GET FIT: Anatomy of a weight loss
In the course of about a year, Mike Blasquez has transformed his life.
He made a commitment to getting healthy, and he did. He lost almost 70 pounds, ran a half-marathon and is now opening a 24-hour gym to help others follow in his path.
Rather than focus only on his success, however, this article is going to break down the process he went through to achieve that success.
Those of you who have made that pledge to yourselves to get healthy can use this as a guide. If you haven’t gotten started, let his story be your motivation.
At a corporate meeting last June, the sales leaders in Mike Blasquez’s office were challenged to get fit. The goal was to lose 7 percent of their body weight in six months.
Struggling with being overweight most of his life, Blasquez weighed 272 pounds at the time. He was too tired to play with his kids Tyler, 11, and Christopher, 5.
And he felt the sluggish economy pressing down on him as well.
“I couldn’t control the economy,” he said. “I needed something I could control.”
So, along with seven others, he joined the challenge.
As a branch manager for a transportation company, Blasquez was on the road about three days a week.
“I always had an excuse as to why I couldn’t maintain a proper weight. I had to eat out all the time, and it was too hard to find time to exercise,” he said. “But they were just excuses.”
He knew he had to change, but he wasn’t sure how to do it.
“I knew I needed help. I couldn’t do it myself.”
So he signed up with Jenny Craig, a national weight-loss counseling center that provides nutrition guidelines along with pre-packaged meals tailored to each customer’s plan.
“I am a huge fan of the program,” he said. “They helped me get my life on track.”
As the challenge moved forward, four people dropped out. But Blasquez and three others continued to spur each other on. They committed to running a half marathon together the following March.
“Everybody fed off each other’s energy to hold each other accountable,” he said. “You can’t do it yourself. You need to surround yourself with people who support you.”
In order to complete the half marathon and to speed up his weight loss, Blasquez decided to incorporate exercise into his plan.
In August, he went to the track at the high school near his Reno home to see how fast he could run a mile.
“I could barely make one lap,” he recalled.
Rather than be discouraged, he set a goal to get better.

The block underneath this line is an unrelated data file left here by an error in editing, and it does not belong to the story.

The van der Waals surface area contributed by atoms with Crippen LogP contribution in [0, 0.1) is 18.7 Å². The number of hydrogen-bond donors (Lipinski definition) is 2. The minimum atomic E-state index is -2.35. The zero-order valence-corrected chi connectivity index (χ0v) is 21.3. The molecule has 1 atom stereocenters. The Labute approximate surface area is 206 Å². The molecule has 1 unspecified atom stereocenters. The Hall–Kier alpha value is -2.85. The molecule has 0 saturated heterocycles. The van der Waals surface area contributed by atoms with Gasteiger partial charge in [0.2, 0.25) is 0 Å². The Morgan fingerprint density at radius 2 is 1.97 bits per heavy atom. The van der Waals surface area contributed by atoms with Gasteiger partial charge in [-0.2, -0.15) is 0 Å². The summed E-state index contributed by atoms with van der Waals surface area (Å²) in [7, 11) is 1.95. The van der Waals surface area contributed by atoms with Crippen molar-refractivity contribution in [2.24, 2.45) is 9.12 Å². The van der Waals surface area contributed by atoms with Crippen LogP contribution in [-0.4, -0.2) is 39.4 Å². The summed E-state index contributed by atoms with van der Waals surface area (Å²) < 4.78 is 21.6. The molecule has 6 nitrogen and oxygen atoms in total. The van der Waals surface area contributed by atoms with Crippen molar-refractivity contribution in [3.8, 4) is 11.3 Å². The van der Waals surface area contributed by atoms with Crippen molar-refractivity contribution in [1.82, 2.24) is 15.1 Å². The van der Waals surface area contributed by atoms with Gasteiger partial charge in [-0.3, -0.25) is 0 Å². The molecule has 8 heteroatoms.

“I would run one lap, then walk the next one,” he said. “I kept building on that until I built up my stamina and ability.”
But he worried he wouldn’t be able to sustain it.
“I knew I had a long road to go,” he said. “I wondered, do I have enough time in the day to continue to do what I need to do to reach my ultimate goal?”
It came down to, he said, “simple math.”
He created a chart with a column to track his exercise, his weight each day and his target weight loss for the week.
“I would populate each of those cells each week, and I would chart my progress,” he said. “If I didn’t meet my goal one week, I could go back and look at the weeks where I did meet my goal and see what I did differently.”
By March, he was ready to run. His three co-workers joined him in the annual Shamrock Half Marathon in Sacramento.
“It was a huge accomplishment for me personally,” he said. “The emotion coming across the finish line was something I’d never experienced before.”
Finishing his race, though, was just the beginning. Not only had his three co-workers joined him, but he’d recruited his sister, sister-in-law and two brothers-in-law as well.
His pride multiplied, he said, as he cheered on his friends and family.
“It just kind of snowballed,” he said. “They saw how much energy I had and they wanted to get on the bus.”
Next year, he hopes the crowd will grow.
Changing Your Life
On the piano in his home is a framed picture of himself before he started.
His wife, Michelle, keeps it there next to a current photo as a constant reminder of how far he’s come.
At 208 pounds now, he weighs less than he did on the day he got married.
“My wife is thrilled,” he said.
But he always remains conscious that “it can get out of control if you don’t watch it.”
He knew along with a lifestyle change, he probably needed a livelihood change as well. He wanted to travel less and spend more time with his children.
“One day when I was working out at the gym, the light bulb came on,” he said. “Mike, this is where you need to be,” he realized.
He discussed with his wife in November the idea of opening a gym. In February, he signed the agreement to open an Anytime Fitness in south Carson City. The club will open in late June.
“I’m extremely passionate about my life turning around,” he said. “My hope is to be able to work with people and mentor them toward some greater physical fitness. This is the perfect way to do it.”
Whether people join a gym or hit the trails or join a fitness class, he encourages everyone to find some way to get active and improve their diets.
“Whatever fits into your world is what you’ve got to do,” he said.
About Anytime Fitness
The 4,000-square-foot gym will open in late June at 4530 S. Carson St., suite 7. Members will receive a card that will grant them 24-hour access.
Limited memberships will give users easy access to a non-intimidating environment, said owner Mike Blasquez.
A well-lit parking lot and robust security system will help make members feel safe at all hours. Locker rooms will feature private showers.
Personal trainers and nutritionists will be available.
“I’ve been successful because of support,” Blasquez said. “I want to create a home gym away from home.”
Reservations are being accepted in advance at $29 per month. Once it opens, rates will go up but won’t exceed $35 a month, according to Blasquez.
Tours of the club are being offered.
Contact Blasquez to sign up or receive a tour at CarsonCityNV@anytimefitness.com or 885-7771.
Learn more at anytimefitness.com.